Does welfare discourage marriage today? This is certainly a question worth pondering, given that one of welfare reform’s goals in 1996 was to strengthen two-parent families and that marriage is an important pillar of the American Dream. Progressives, as I noted in a recent post on this blog, tend to discount the possibility that ordinary couple’s decisions about marriage and childbearing are much affected by the benefits and penalties associated with means-tested programs like Medicaid, Supplemental Nutrition Assistance Program (SNAP, or food stamps), and Temporary Assistance for Needy Families (TANF). This view was well articulated by California State Senator Holly Mitchell (D-Calif.), who said, “I don’t know a woman—and I don’t think she exists—who would have a baby for the sole purpose of having another $130 a month.”

Indeed, my recent report, Marriage, Penalized: Does Social-Welfare Policy Affect Family Formation, suggests that means-tested policies in America do not play a major role in discouraging marriage in America. But that doesn’t mean they play no role in the marriage decisions of low-income Americans.

AdultsinPoverty

Source: AEI and Los Angeles Times

Indeed, a large minority of the poor themselves report that means-tested benefits discourage marriage (see figure above). According to the 2016 Poverty Survey, just released this month by the American Enterprise Institute and the Los Angeles Times, 24 percent of the poor report that unmarried adults “almost always” “choose not to get married in order to avoid losing welfare benefits.” And another 23 percent of poor Americans report that unmarried adults “often” don’t get married for fear of losing welfare benefits.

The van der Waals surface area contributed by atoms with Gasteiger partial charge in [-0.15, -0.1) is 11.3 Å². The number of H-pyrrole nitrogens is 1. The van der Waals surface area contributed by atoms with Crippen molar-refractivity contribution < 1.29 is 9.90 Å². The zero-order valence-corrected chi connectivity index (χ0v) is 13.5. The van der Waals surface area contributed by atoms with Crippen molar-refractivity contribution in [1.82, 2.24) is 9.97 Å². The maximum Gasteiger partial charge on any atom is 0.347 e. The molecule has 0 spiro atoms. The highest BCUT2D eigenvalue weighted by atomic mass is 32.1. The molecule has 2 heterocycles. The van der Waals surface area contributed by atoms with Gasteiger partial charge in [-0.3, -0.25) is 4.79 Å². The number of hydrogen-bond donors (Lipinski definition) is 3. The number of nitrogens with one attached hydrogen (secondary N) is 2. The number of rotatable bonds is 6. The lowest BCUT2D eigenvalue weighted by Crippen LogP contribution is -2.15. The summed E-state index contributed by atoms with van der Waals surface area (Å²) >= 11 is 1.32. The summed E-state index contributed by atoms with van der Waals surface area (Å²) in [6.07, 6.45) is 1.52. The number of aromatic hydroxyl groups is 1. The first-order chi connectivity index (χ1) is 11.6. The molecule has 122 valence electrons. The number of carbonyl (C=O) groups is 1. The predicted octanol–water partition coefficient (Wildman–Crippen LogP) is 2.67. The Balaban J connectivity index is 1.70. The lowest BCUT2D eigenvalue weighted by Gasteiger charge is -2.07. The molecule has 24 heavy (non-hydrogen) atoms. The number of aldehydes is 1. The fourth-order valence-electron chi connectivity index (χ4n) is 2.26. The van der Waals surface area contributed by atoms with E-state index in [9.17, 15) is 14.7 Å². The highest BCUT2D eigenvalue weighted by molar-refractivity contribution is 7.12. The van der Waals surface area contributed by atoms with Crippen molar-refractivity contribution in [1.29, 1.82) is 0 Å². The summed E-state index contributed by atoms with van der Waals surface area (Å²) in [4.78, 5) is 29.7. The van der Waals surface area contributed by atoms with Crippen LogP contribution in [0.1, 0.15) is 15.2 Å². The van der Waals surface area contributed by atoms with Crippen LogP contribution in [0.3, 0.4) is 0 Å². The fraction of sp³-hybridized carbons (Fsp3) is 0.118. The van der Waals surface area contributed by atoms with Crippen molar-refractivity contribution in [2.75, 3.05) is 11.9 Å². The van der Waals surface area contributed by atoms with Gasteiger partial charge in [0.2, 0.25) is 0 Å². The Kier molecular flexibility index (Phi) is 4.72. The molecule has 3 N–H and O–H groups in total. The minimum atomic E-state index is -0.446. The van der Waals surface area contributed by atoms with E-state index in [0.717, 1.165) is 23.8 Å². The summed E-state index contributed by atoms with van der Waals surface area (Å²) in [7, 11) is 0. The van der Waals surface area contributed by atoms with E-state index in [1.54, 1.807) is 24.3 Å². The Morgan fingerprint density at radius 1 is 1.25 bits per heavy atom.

And, as the figure below indicates, a substantial share of non-poor Americans also think that social-welfare benefits discourage marriage.

AdultsNotInpoverty2

Source: AEI and Los Angeles Times

Given the increasingly segregated character of American life, where better-educated and more affluent Americans tend to have less and less contact with their fellow citizens, my inclination is to discount the attitudes of non-poor Americans on this issue. The non-poor may not really know what they are talking about on this question.

But the views of poor Americans about the relationship between social-welfare programs and marriage are more worrisome. The poor are more likely to know people who have made real-world decisions to avoid or postpone marriage for fear of losing government benefits. And clearly, a large minority of poor Americans think that social-welfare policies are discouraging marriage.

It’s for that reason that I think Democrats and Republicans should explore policy reforms—from increasing the income threshold for married couples with children to easing the distinctive work requirements that many states have in place for two-parent families receiving cash welfare—that would make the American welfare state more marriage friendly. After all, no one wants our public policies to force lower-income families to choose between material assistance and marriage.

Editor’s Note: A version of this piece first appeared at the American Enterprise Institute and is reprinted here with permission.